Source: ITV News
Doctors have hailed a “spectacular” breakthrough in cancer treatment after a pair of drugs were found to shrink tumours in nearly 60% of people.
A British-led trial on 945 patients with advanced melanoma found treatment with immune-boosting drugs – Ipilimumab and Nivolumab – stopped the cancer advancing for nearly a year in 58% of cases. Melanoma is the most serious form of skin cancer and kills more than 2,000 people in Britain each year.
Experts say the treatment may bring about a “whole new era” for successful cancer care.
The so-called “double hit” treatment helped shrink tumors or bring them under control in 58% of people with advanced melanoma – allowing patients to live 11.5 months without tumors growing. When just Ipilimumab was used, tumors stayed stable or shrunk in just 19% of cases for an average of 2.5 months.
Professor Roy Herbst, chief of medical oncology at Yale Cancer Center in the United States, described the findings as “spectacular” and said immunotherapy could replace chemotherapy as the standard treatment for cancer within the next five years. Immunotherapy harnesses the body’s immune system to attack cancerous cells.
Dr. James Larkin, a consultant at the Royal Marsden Hospital, told the BBC: “By giving these drugs together, you are effectively taking two brakes off the immune system rather than one so the immune system is able to recognize tumors it wasn’t previously recognizing and react to that and destroy them.”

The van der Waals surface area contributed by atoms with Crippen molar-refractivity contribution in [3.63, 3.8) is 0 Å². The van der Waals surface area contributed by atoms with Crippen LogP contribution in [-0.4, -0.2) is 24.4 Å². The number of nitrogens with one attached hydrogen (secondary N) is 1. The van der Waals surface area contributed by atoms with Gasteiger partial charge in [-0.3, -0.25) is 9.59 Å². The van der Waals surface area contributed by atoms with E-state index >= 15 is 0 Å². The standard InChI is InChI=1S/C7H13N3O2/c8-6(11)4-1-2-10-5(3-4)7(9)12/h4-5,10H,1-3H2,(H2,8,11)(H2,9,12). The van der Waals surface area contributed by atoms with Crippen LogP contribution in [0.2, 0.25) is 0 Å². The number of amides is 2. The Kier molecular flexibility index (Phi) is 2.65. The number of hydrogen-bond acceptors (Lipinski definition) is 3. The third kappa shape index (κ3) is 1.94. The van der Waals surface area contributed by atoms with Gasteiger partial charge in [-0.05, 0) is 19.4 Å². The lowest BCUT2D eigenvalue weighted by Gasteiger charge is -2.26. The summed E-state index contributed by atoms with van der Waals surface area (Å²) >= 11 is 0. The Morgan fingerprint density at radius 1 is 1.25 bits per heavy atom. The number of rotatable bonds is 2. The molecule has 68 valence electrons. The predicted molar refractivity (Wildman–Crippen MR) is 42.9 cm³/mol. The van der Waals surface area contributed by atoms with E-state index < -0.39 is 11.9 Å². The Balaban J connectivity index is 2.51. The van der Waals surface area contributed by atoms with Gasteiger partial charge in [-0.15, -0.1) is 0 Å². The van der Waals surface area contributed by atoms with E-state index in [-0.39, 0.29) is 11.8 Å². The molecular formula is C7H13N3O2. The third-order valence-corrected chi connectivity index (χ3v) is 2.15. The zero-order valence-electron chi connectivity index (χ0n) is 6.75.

He added: “For immunotherapies, we’ve never seen tumor shrinkage rates over 50% so that’s very significant to see. This is a treatment modality that I think is going to have a big future for the treatment of cancer.”
Dr. Alan Worsley, Cancer Research UK’s senior science information officer, said the “powerful one-two punch” treatment could “block cancer’s ability to hide” from the immune system.
Cait Chalwin, 43, was given between 18-24 months to live when doctors diagnosed her with melanoma in 2013. “I am feeling absolutely amazing now…I do firmly believe that if the treatment hadn’t worked, I wouldn’t be here now.”
She was referred to the Royal Marsden Hospital where she started on the nivolumab/ipilmumab trial. Her cancer is now stable, however she has now come off the trial due to side affects. She goes back to the Royal Marsden every three months for a scan.
Ms. Chalwin says. “It took a long time to get back to normal, to feel how I felt before diagnosis. This trial was my only hope — it has given me my life back.”